Handy et al v. Fisher et al, No. 1:2018cv00789 - Document 85 (D. Colo. 2019)

Court Description: ORDER GRANTING IN PART AND DENYING IN PART 76 Plaintiff's Second Motion to Compel Discovery. The Motion is GRANTED IN PART to the extent that Defendant Fisher shall supplement her response to Interrogatory No. 14 in accordance with Fed. R. Civ. P. 33(d) by either (a) ascertaining the answer to No. 14 by her review of the applicable records she mentioned, or, assuming the burden of deriving or ascertaining the answer will be substantially the same for either party, (b) specifying th e records (by bates number) that must be reviewed and giving Plaintiffs a reasonable opportunity to examine those records to the extent not already produced. See Fed. R. Civ. P. 33(d). Defendant Fisher's supplemental response shall be serv ed on Plaintiffs no later than November 25, 2020.The Motion is DENIED IN PART to the extent that no additional response is required by Defendants to Interrogatory Nos. 2, 3, 4, and 5, and Requests for Production Nos. 15, 16, and 23.3. Finally, the Motion is DENIED IN PART to the extent it seeks leave to request the additional information discussed above. SO ORDERED by Magistrate Judge S. Kato Crews on 11/14/2019. (skclc2)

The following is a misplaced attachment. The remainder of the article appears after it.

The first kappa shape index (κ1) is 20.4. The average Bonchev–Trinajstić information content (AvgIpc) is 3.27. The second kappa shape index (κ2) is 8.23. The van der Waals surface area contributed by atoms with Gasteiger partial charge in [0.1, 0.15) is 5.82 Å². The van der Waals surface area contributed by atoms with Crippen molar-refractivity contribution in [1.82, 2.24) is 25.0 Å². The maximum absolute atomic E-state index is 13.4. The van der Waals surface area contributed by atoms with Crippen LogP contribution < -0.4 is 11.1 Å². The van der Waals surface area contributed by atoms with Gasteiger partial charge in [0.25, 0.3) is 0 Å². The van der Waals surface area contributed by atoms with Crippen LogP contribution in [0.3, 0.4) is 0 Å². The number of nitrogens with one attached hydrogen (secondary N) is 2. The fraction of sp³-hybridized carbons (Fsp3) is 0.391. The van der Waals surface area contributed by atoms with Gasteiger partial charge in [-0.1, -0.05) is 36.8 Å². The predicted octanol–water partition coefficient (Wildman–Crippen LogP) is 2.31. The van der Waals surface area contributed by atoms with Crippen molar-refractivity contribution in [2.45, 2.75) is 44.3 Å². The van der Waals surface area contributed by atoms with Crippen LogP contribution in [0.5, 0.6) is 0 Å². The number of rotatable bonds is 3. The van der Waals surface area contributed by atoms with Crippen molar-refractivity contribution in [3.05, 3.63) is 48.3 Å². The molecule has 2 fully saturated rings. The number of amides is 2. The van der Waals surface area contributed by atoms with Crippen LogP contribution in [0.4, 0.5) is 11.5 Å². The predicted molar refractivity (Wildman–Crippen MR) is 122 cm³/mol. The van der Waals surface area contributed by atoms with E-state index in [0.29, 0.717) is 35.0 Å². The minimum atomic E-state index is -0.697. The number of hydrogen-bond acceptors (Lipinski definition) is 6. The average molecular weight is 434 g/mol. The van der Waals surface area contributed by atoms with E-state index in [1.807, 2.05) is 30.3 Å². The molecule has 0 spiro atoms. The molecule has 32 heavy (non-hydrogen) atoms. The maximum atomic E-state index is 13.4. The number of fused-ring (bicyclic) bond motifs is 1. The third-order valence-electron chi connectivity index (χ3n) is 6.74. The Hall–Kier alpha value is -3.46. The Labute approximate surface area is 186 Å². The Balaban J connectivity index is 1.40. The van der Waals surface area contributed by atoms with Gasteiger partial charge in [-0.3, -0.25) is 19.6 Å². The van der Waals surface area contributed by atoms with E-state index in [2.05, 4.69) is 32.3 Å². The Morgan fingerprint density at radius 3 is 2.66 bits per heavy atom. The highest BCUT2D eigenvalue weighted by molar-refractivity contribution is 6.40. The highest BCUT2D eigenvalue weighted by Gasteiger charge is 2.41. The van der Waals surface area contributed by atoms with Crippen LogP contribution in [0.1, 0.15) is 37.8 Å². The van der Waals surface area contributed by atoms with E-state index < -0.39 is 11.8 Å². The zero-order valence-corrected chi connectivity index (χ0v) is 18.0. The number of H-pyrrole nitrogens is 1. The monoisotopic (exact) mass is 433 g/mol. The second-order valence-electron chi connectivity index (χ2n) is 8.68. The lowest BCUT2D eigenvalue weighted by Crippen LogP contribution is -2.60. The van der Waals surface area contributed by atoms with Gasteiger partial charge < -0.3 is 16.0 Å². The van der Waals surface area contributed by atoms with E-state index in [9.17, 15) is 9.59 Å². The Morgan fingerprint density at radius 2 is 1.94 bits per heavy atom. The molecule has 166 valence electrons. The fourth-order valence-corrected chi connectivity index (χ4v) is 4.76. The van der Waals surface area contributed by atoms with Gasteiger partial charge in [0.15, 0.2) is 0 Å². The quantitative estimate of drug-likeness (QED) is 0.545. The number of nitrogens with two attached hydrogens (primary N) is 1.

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Handy et al v. Fisher et al Doc. 85 IN THE UNITED STATES DISTRICT COURT FOR THE DISTRICT OF COLORADO U.S. Magistrate Judge S. Kato Crews Civil Action No. 18-cv-00789-RBJ-SKC WYATT T. HANDY, JR., ASHLEE M. HANDY, Plaintiffs, v. TERA L. FISHER, AND BRANDON H. JOHNSON Defendants. ______________________________________________________________________ ORDER RE: PLAINTIFFS’ SECOND MOTION TO COMPEL [#76] ______________________________________________________________________ This order address pro se Plaintiffs Wyatt and Ashlee Handy’s Second Motion to Compel Discovery (“Motion”) [#76]. 1 The Motion was referred to this Court. The Court has considered the Motion, Defendants’ response [#79], and Plaintiffs’ reply [#82]. 2 No hearing is necessary to resolve the Motion. A. FACTS PERTINENT TO THE MOTION The Court summarizes the facts using Judge Jackson’s description from his prior order [#47]: Plaintiffs were driving along Highway 285 to visit a friend in Conifer, Colorado 1 The Court uses “[#__]” to refer to applicable documents from the CM/ECF docket. 2 Because Plaintiffs are unrepresented, the Court has construed their pleadings liberally. Haines v. Kerner, 404 U.S. 519, 520-21 (1972). 1 Dockets.Justia.com in the early morning of April 14, 2016 when the alleged incident occurred. Three people were in the vehicle: Mrs. Handy, who is white, was driving; Mr. Handy, who is black, was the front seat passenger; and an unidentified white female passenger sat in the backseat behind Mrs. Handy. At approximately 12:43 a.m. Plaintiffs stopped in the parking lot of the 24-hour Kum and Go convenience store in Conifer to reprogram their GPS navigational unit. As Plaintiffs pulled into the Kum and Go located off Highway 285, they noticed Deputy Fisher’s (“Fisher”) patrol vehicle parked in the convenience store’s parking lot. Mr. Handy alleges that he made eye contact with Fisher as Plaintiffs’ vehicle pulled into the Kum and Go parking lot. Within one minute of parking, Plaintiffs allege that Fisher repositioned her patrol car behind Plaintiffs’ vehicle and activated her emergency lights. Because Plaintiffs’ car faced the Kum and Go building, Plaintiffs were boxed in and unable to move their car. Apparently, Fisher radioed for backup because within “seconds,” several additional officers arrived. Deputy Johnson (“Johnson”) was one of those officers. With backup in place and their weapons drawn, Fisher approached the driver’s side of the vehicle and Johnson approached the passenger’s side. Fisher asked Mrs. Handy for her license, insurance, and registration. Mrs. Handy complied with the request, and then she explained that she pulled over to reprogram her GPS. Fisher then asked Mr. Handy for his identification “in a hostile manner.” Mr. Handy initially refused to produce identification, but he eventually complied after Defendants made clear that he would be arrested if he did not produce identification. Defendants did not request identification from the backseat 2 passenger. Defendants released Plaintiffs after verifying there were no outstanding warrants pending against them. Plaintiffs brought this action alleging two 42 U.S.C. § 1983 claims against Defendants. First, Plaintiffs alleged an unlawful seizure in violation of the Fourth Amendment. Second, they asserted that Defendants racially profiled Mr. Handy in violation of the Equal Protection Clause of the Fourteenth Amendment. The Court dismissed Plaintiffs’ Equal Protection Clause claim for failure to state a claim upon which relief can be granted and dismissed all official capacity claims. [#47.] Only Plaintiffs’ claim for unlawful seizure in violation of the Fourth Amendment remains against the Defendants in their individual capacities. B. ANALYSIS The written discovery requests at issue include: Interrogatory Nos. 2, 3, 4, 5, and 14, to Fisher; and Requests for Production of Documents 15, 16, and 23, to Fisher and Johnson. They are addressed, in turn, below. 1. Legal Standards The scope of discovery in federal court is broad: Parties may obtain discovery regarding any nonprivileged matter that is relevant to any party’s claim or defense and proportional to the needs of the case, considering the importance of the issues at stake in the action, the amount in controversy, the parties’ relative access to relevant information, the parties’ resources, the importance of the discovery in resolving the issues, and whether the burden or expense of the proposed discovery outweighs its likely benefit. Information within this scope of discovery need not be admissible in evidence to be discoverable. Fed. R. Civ. P. 26(b)(1) (emphasis added). Rule 26 permits discovery regarding any nonprivileged matter that is relevant to any party’s claim or defense, while the proportional 3 needs of the case serve as guardrails for further reasonably tailoring the scope of discovery. Id. The Court may limit the scope of discovery to protect a party from undue burden or expense. Fed. R. Civ. P. 26(c)(1). Rule 37 of the Federal Rules of Civil Procedure provides that “[a] party seeking discovery may move for an order compelling . . . production” if the other party fails to produce requested information. Fed. R. Civ. P. 37(a)(3)(B). The moving party bears the burden of proof. EchoStar Commc’ns. Corp. v. News Corp., 180 F.R.D. 391, 394 (D. Colo. 1998). The moving party must prove the opposing party’s responses are incomplete. Daiflon Inc. v. Allied Chem. Corp., 534 F.2d 221, 227 (10th Cir. 1976); Equal Rights Ctr. v. Post Props., 246 F.R.D. 29, 32 (D.D.C. 2007). Additionally, when the relevance of a discovery request is not apparent on the face of the request, the proponent of that discovery bears the burden of making an initial showing of relevance. See Thompson v. Jiffy Lube Int'l, Inc., No. 05–1203–WEB, 2007 WL 608343, at *8 n.20 (D. Kan. Feb. 22, 2007). 2. Interrogatory Nos. 2 and 3 These interrogatories ask Fisher to: • • No. 2: Please explain where and how Plaintiffs’ car was positioned when it was parked. No. 3: Please explain where and how your car was positioned when you pulled up to stop Plaintiffs’ car. Fisher raised objections to these interrogatories and then answered them “subject to and without waiving” her objections. In response to No. 2, she answered: “When I saw Plaintiffs' vehicle it was parked nose-in facing the empty building at 30403 Kings Valley 4 Drive, in Conifer, Colorado. Plaintiffs' vehicle was on the north side of Kum and Go, closest to Kings Valley Drive, in a spot towards the end of the parking row.” [#76-2 at p.3.] In response to No. 3, she answered: Plaintiffs' vehicle was already parked when I contacted them, so I did not stop them or pull them over. I parked my Sheriff’s Office vehicle at an angle towards the back passenger-side bumper so that Plaintiffs' vehicle was closer to Kings Valley Drive than my vehicle. I was trying to shine my vehicle's bright lights into Plaintiffs' vehicle. As a result, I was about one and a half car-lengths away from Plaintiffs' vehicle. [#76-2 at p.4.] Plaintiffs argue that these responses are incomplete because Plaintiffs are “requesting to know the specific storefront, where Defendants are alleging the stop took place in front of, be identified by its unit number.” The Court disagrees. Neither of these interrogatories request identification of a specific store front by unit number or otherwise. Instead, they simply ask Fisher to explain how Plaintiffs’ and Fishers’ vehicles were positioned during the stop. The Court finds that Fisher’s responses to these requests are complete. The Court will not require any additional response from Fisher to these interrogatories. 3. Interrogatory Nos. 4 and 5 These interrogatories ask Fisher to: • • No. 4: Please explain what was going through your mind when you decided to stop the Plaintiffs' car, regarding the crime you believe Plaintiffs had committed or were committing. No. 5: Please explain if it was something you saw Plaintiffs doing inside the car or was it something you saw them doing outside the car, was it just the car, or all the above, that aroused your suspicions to believe that a crime had been committed or was being committed. 5 Fisher again raised objections but answered the requests “subject to and without waiving” her objections. In response to Interrogatory No. 4, she answered: I observed a vehicle (Plaintiffs' vehicle) parked late at night in front of an unoccupied building that had been the location of criminal activity in the past and was in a high crime area for Conifer, Colorado. I considered the contact a voluntary contact and had contacted vehicles there every time I observed them while on shift and was not otherwise engaged in a call. I remember debating about finishing my lunch before contacting the vehicle but decided to contact them as I felt it was part of my job. [#76-2 at p.4.] In response to Interrogatory No. 5, she answered: Please see my response to Interrogatory Number 4, above. As I stated, I observed a vehicle (Plaintiffs' vehicle) parked late at night in front of an unoccupied building that had been the location of criminal activity in the past and was in a high crime area for Conifer, Colorado. Although I noticed the vehicle's brake lights come on, it was dark enough that I was not able to tell whether the vehicle was occupied or if the brake lights had come on because of the use of a remote key fob, how many people might or might not be inside, or their positions in the vehicle, or if it was instead parked and empty, which is why I parked in such a way that I could try to use the bright headlights on my Sheriff’s Office vehicle to see into the parked vehicle. Even using my bright headlights, I was not able to determine whether the vehicle was occupied from my Sheriff’s Office vehicle. I considered the contact a voluntary contact and had contacted vehicles there every time I observed them while on shift and was not otherwise engaged in a call. It was my practice to contact any vehicle I observed at that location when I was on-duty and not otherwise engaged with another call. [#76-2 at p.5.] The Court sees nothing incomplete in these responses. These interrogatories ask Fisher to explain her thought processes and reasons for stopping to investigate Plaintiffs. She provided those explanations. The Court will not require any additional response from Fisher to Interrogatory Nos. 4 and 5. 6 4. Interrogatory No. 14 This request asks Fisher to: “Please explain how many times you (sic) been dispatched to the vacant building or submitted reports related to criminal activities or crimes being committed at the vacant building, prior to the traffic stop at issue here. Submit any and all documents that support your answer to this question.”3 Fisher responded: “I do not recall whether I had previously been dispatched to or submitted reports regarding contacts at 30430 Kings Valley Drive.” Plaintiffs argue that this response is evasive. The Court agrees. In Defendants’ response opposing the Motion, Fisher argues that when you couple her response to Interrogatory No. 14 with her responses to Interrogatory Nos. 4 and 15, she has effectively provided a complete response to No. 14. But Fisher’s response to No. 14 does not direct Plaintiffs to any other interrogatory responses that are responsive to No. 14. Instead, her response to No. 14 is a simple, “I do not recall.” See Witt v. GC Servs. Ltd. P'ship, 307 F.R.D. 554, 561 (D. Colo. 2014) (“An evasive or incomplete discovery response will be treated as a failure to answer or respond.”). Fisher is correct that Fed. 3 Interrogatory No. 14 contains a request for production of documents in addition to the interrogatory request. A document request coupled with an interrogatory is considered a distinct subpart. See IOSTAR Corp. v. Stuart, 2008 WL 1924209, at *1 (D. Utah Apr. 25, 2008) (discussing that requests within interrogatories that also ask for identification of witnesses and documents constitute three separate subparts); see also Banks v. Office of Senate Sergeant–at–Arms, 222 F.R.D. 7, 10 (D.D.C. 2004) (“[A] demand for information about a certain event and for the documents about it should be counted as two separate interrogatories.”) Thus, No. 14 contains two distinct subparts because the document request is treated as a separate interrogatory. The Court notes that Plaintiffs have already served their limit of 30 interrogatories. Therefore, Defendants need not respond to the distinct subpart (document request) in No. 14. 7 R. Civ. P. 33(d) does not require her to produce business records that assist with ascertaining an interrogatory answer, but Rule 33(d) does provide that if the answer to an interrogatory may be determined by examining business records, then the answering party has two options: (1) she can either specifically identify those records and make them available to the opposing party in lieu of examining those records herself, or (2) she can examine the records herself to ascertain the answer to an interrogatory. See generally Fed. R. Civ. P. 33(d). From Fisher’s arguments, it appears there are indeed records that exist from which an answer to No. 14 may be ascertained; however, she neither reviewed those records herself to ascertain the answer, nor directed Plaintiffs to the specific records from which they could derive the answer under Rule 33(d). As a result, the Court will compel Fisher to supplement her response to No. 14 by either reviewing the available records herself to ascertain the answer or specifying and producing the records to Plaintiffs from which they may ascertain the answer, as provided by Rule 33(d). 5. Request for Production Nos. 15 and 16 These requests ask Defendants to produce: • • No. 15: Any and all documents related to Defendant Fisher's Personnel and Internal Affairs files and records. No. 16: Any and all documents related to Defendant Johnson's Personnel and Internal Affairs files and records. Defendants raised objections but responded “subject to and without waiving” their objections. Their response was to direct Plaintiffs to Defendants’ respective Internal Affairs (“IA”) files produced in response to Request for Production No. 8. These requests 8 (Nos. 15 and 16) were also the subject of a prior discovery dispute where this Court ordered Defendants to supplement their responses to these requests as indicated on the record of those proceedings. [#65.] Plaintiffs contend that Defendants only supplemented their responses by providing three IA Reports out of a total of 14 that were identified. Defendants explain (and indicate they explained to Plaintiffs previously) that the other 11 reports identified by Plaintiffs are not IA Reports, but rather, are CAD summaries. CAD summaries document locations to which dispatchers send deputies or locations to which deputies air they have responded; they are unrelated to IA Reports, according to Defendants. The Court has no reason to disbelieve Defendants that CAD summaries differ from IA Reports. And Plaintiffs have made no compelling arguments to the contrary. Indeed, Plaintiffs seem to acknowledge the distinction between these records by arguing (in relation to Interrogatory No. 13) that “CAD/Dispatch records” should exist of Fisher’s claimed historic contacts with other vehicles parked at the subject location. [See #76 at p.4.] For these reasons, the Court finds that Defendants have completely responded to these requests and will not compel any additional responses. 6. Request for Production No. 23 This request asks the Defendants to produce: “Any and all documents that describe the units in detail, that Defendants Fisher and Johnson were assigned on the night in question, to include, but not limited to, maintenance and service records of all the equipment on the vehicles, e.g., in-car camera systems, etc.” Defendants objected to this request as “unduly broad, overly burdensome, and seeks information that is not relevant 9 to any claim or defense.” Instead of resting on these well-founded objections, however, Defendants went on to quizzically respond that they would “supplement this response when this information becomes available.” As a result, Plaintiffs complain that Defendants have failed to supplement this response as Defendants said they would. Despite Defendants’ confusing response to No. 23, the Court nonetheless sustains their objections. The Court agrees that No. 23 seeks information that is not relevant to any claims and defenses in the case, and therefore, it exceeds the proportional needs of the case. The nature, condition, and service history of the vehicles driven by Defendants to the scene bear no logical relationship to Plaintiffs’ Fourth Amendment Unreasonable Seizure Claim, which alleges an unlawful investigative stop. 4 Therefore, despite Defendants’ ill-founded representation to Plaintiffs to the contrary, the Court will not compel Defendants to respond to this request. 7. Plaintiffs’ Request for Additional Written Discovery In the Motion, Plaintiffs appear to request leave to serve additional written discovery. [#76 at p.4 (twice describing “[a]dditional information Plaintiffs would like to seek from Defendant Fisher, based on information provided” in her responses to Interrogatory Nos. 2-5).] The Scheduling Order in this case allowed Plaintiffs to serve a total of 30 interrogatories. [#57 at p.5.] Plaintiffs used their allotment of 30 interrogatories in their first 4 In their Reply, Plaintiffs argue No. 23 is relevant to show whether there were cameras in Defendants’ vehicles. But No. 23 does not narrowly ask about cameras. Instead, it broadly asks about “[a]ny and all documents that describe the units in detail . . . to include, but not limited to, maintenance and service records of all the equipment on the vehicles . . . .” 10 set of interrogatories served on Defendants, serving 18 on Fisher and 12 on Johnson. [#76-1; #76-2.] They also used their full allotment of 25 requests for production. [#57 at p.6; #76-4.]. Thus, allowing Plaintiffs to serve additional written discovery would require a modification to the limits established by the Scheduling Order. In their discretion, courts may modify a scheduling order when a movant shows good cause for the modification. See Fed. R. Civ. P. 16(b)(4). Rather than focusing on bad faith of the movant or prejudice to the opposing party, the “good cause” inquiry focuses on the diligence of the party seeking amendment. Gorsuch, Ltd., B.C. v. Wells Fargo Nat. Bank Ass’n, 771 F.3d 1230, 1240 (10th Cir. 2014); Colo. Visionary Acad. v. Medtronic, Inc., 194 F.R.D. 684, 687 (D. Colo. 2000). “[W]hatever may be said for the virtues of discovery and the liberality of the federal rules, . . . there comes at some point a reasonable limit against indiscriminately hurling interrogatories at every conceivable detail and fact which may relate to a case.” Grynberg v. Total, S.A., No. 03–cv–01280–WYD–BNB, 2006 WL 1186836, at *6 (D. Colo. May 3, 2006) (quoting Hilt v. SFC, Inc., 170 F.R.D. 182, 186–87 (D.Kan.1997)). “The discovery rules provide no absolute, unharnessed right to find out every conceivable, relevant fact that opposing litigants know . . . .” Id. First, the Court notes that Plaintiffs seek additional discovery requests “based on information provided” by Fisher in her previous discovery responses. In other words, answers she provided lead Plaintiffs to have more questions based on her answers. The Court already allowed Plaintiffs more than the presumptive number of 25 interrogatories when issuing the Scheduling Order. This was in consideration of Plaintiffs’ pro se status 11 and Mr. Handy’s representation that Plaintiffs were not able to take depositions. The problem for Plaintiffs is that they chose to serve their full allotment of interrogatories and document requests with their first set of written discovery served on Defendants, rather than holding back some of their allotted number for follow up requests. While Plaintiffs are not lawyers, they remain held to the same standard as counsel. See Shell v. Am. Family Rights Ass'n, 899 F. Supp. 2d 1035, 1044 (D. Colo. 2012) (“[P]ro se status does not relieve a party of the duty to comply with the various rules and procedures governing litigants and counsel or the requirements of the substantive law, and in these regards, the Court must apply the same standard to counsel licensed to practice law and to a pro se party.”). The discovery rules require “counsel in any given case to exercise professional judgment and determine the priorities of discovery.” Grynberg, 2006 WL 1186836, at *6. The Court does not find Plaintiffs have established good cause as a result. Further, one point of “additional information” Plaintiffs seek is “a photo of the location in question, pointing out in the photo, where Plaintiffs are alleged to (sic) been parked and the position of our vehicle and their vehicles.” [#76 at p.4.] As discussed above, Fisher has already provided a description of her recollection of how and where the respective vehicles were positioned at the time of her investigative stop. And Plaintiffs attached a photo of the location as Exhibit 3 to the Motion. [#76-3.] As discussed above, Plaintiffs asked Fisher to explain the positioning of the respective vehicles during the investigative stop, and she provided a complete explanation. If Plaintiffs wanted Fisher to provide her explanation in reference to a specific photo, they could have made that request within their allotted number of written discovery requests. The additional 12 information they now seek is the variety of discovery which seeks to discern “every conceivable detail and fact which may relate to a case,” which further demonstrates the lack of good cause supporting a modification of the Scheduling Order. Id. Likewise, the other point of “additional information” Plaintiffs seek is the “CAD/Dispatch Notes, etc. of all [Fisher’s] contacts with people at the location in question.” The Court does not find good cause for allowing these additional requests because the information sought is not relevant or proportional to the needs of the case. The only remaining claim in this case is Plaintiffs’ Fourth Amendment claim for unreasonable seizure. Plaintiffs allege Fisher conducted an unlawful investigative stop. These stops are constitutional if the officer has a reasonable suspicion supported by articulable facts that the detainees are involved in criminal activity, even if the officer lacks the probable cause necessary for an arrest. See Terry v. Ohio, 392 U.S. 1, 26-27 (1968); Oliver v. Woods, 209 F.3d 1179, 1186 (10th Cir. 2000). Records of all of Fisher’s contacts with other people at the subject location is not relevant or proportional to the claims or defenses in this case regarding the lawfulness of Defendants’ detention and investigation of these Plaintiffs. Grynberg, 2006 WL 1186836, at *6 (“The discovery rules provide no absolute, unharnessed right to find out every conceivable, relevant fact that opposing litigants know . . . .”). C. CONCLUSION In summary, the Court ORDERS as follows: 1. The Motion [#76] is GRANTED IN PART: Defendant Fisher shall supplement her response to Interrogatory No. 14 in accordance with Fed. R. Civ. P. 33(d) by either 13 (a) ascertaining the answer to No. 14 by her review of the applicable records she mentioned, or, assuming the burden of deriving or ascertaining the answer will be substantially the same for either party, (b) specifying the records (by bates number) that must be reviewed and giving Plaintiffs a reasonable opportunity to examine those records to the extent not already produced. See Fed. R. Civ. P. 33(d). Defendant Fisher’s supplemental response shall be served on Plaintiffs no later than November 25, 2020. 2. The Motion [#76] is DENIED IN PART: No additional response is required by Defendants to Interrogatory Nos. 2, 3, 4, and 5, and Requests for Production Nos. 15, 16, and 23. 3. The Motion is DENIED to the extent it seeks leave to request the “additional information” discussed above. DATED: November 14, 2019 BY THE COURT: ________________________________ S. Kato Crews U.S. Magistrate Judge 14